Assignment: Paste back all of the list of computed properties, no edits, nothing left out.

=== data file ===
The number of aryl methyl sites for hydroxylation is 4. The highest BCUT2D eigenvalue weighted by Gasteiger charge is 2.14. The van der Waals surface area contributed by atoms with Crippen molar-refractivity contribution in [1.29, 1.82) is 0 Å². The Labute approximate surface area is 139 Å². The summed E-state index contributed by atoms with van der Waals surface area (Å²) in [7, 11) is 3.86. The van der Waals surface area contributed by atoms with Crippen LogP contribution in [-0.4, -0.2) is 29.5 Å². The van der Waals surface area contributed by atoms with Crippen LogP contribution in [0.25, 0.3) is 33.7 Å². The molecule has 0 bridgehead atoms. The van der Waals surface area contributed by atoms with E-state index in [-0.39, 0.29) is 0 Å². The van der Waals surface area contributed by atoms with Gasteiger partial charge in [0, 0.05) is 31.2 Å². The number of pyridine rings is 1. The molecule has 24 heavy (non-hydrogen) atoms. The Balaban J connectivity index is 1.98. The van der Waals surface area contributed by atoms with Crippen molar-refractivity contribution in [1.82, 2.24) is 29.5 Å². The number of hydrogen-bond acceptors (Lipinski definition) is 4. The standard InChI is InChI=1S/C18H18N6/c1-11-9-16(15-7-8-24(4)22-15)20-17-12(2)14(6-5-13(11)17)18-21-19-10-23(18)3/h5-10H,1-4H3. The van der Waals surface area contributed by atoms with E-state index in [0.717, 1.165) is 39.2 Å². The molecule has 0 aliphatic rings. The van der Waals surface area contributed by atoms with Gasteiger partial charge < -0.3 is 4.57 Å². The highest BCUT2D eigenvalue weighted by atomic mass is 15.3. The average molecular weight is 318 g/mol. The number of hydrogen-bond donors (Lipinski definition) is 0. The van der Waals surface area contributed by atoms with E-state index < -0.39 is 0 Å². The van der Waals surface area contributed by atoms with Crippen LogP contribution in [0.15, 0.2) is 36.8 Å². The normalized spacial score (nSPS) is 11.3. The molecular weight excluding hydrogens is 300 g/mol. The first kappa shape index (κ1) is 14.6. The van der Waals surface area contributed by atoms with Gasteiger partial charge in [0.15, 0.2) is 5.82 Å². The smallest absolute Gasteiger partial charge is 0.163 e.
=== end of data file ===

The number of aryl methyl sites for hydroxylation is 4. The highest BCUT2D eigenvalue weighted by Gasteiger charge is 2.14. The van der Waals surface area contributed by atoms with Crippen molar-refractivity contribution in [1.29, 1.82) is 0 Å². The Labute approximate surface area is 139 Å². The summed E-state index contributed by atoms with van der Waals surface area (Å²) in [7, 11) is 3.86. The van der Waals surface area contributed by atoms with Crippen LogP contribution in [-0.4, -0.2) is 29.5 Å². The van der Waals surface area contributed by atoms with Crippen LogP contribution in [0.25, 0.3) is 33.7 Å². The molecule has 0 bridgehead atoms. The van der Waals surface area contributed by atoms with E-state index in [-0.39, 0.29) is 0 Å². The van der Waals surface area contributed by atoms with Gasteiger partial charge in [0, 0.05) is 31.2 Å². The number of pyridine rings is 1. The molecule has 24 heavy (non-hydrogen) atoms. The Balaban J connectivity index is 1.98. The van der Waals surface area contributed by atoms with Crippen molar-refractivity contribution in [1.82, 2.24) is 29.5 Å². The number of hydrogen-bond acceptors (Lipinski definition) is 4. The standard InChI is InChI=1S/C18H18N6/c1-11-9-16(15-7-8-24(4)22-15)20-17-12(2)14(6-5-13(11)17)18-21-19-10-23(18)3/h5-10H,1-4H3. The van der Waals surface area contributed by atoms with E-state index in [0.717, 1.165) is 39.2 Å². The molecule has 0 aliphatic rings. The van der Waals surface area contributed by atoms with Gasteiger partial charge < -0.3 is 4.57 Å². The highest BCUT2D eigenvalue weighted by atomic mass is 15.3. The average molecular weight is 318 g/mol. The number of hydrogen-bond donors (Lipinski definition) is 0. The van der Waals surface area contributed by atoms with E-state index < -0.39 is 0 Å². The van der Waals surface area contributed by atoms with Crippen LogP contribution in [0.15, 0.2) is 36.8 Å². The normalized spacial score (nSPS) is 11.3. The molecular weight excluding hydrogens is 300 g/mol. The first kappa shape index (κ1) is 14.6. The van der Waals surface area contributed by atoms with Gasteiger partial charge in [0.15, 0.2) is 5.82 Å². The smallest absolute Gasteiger partial charge is 0.163 e.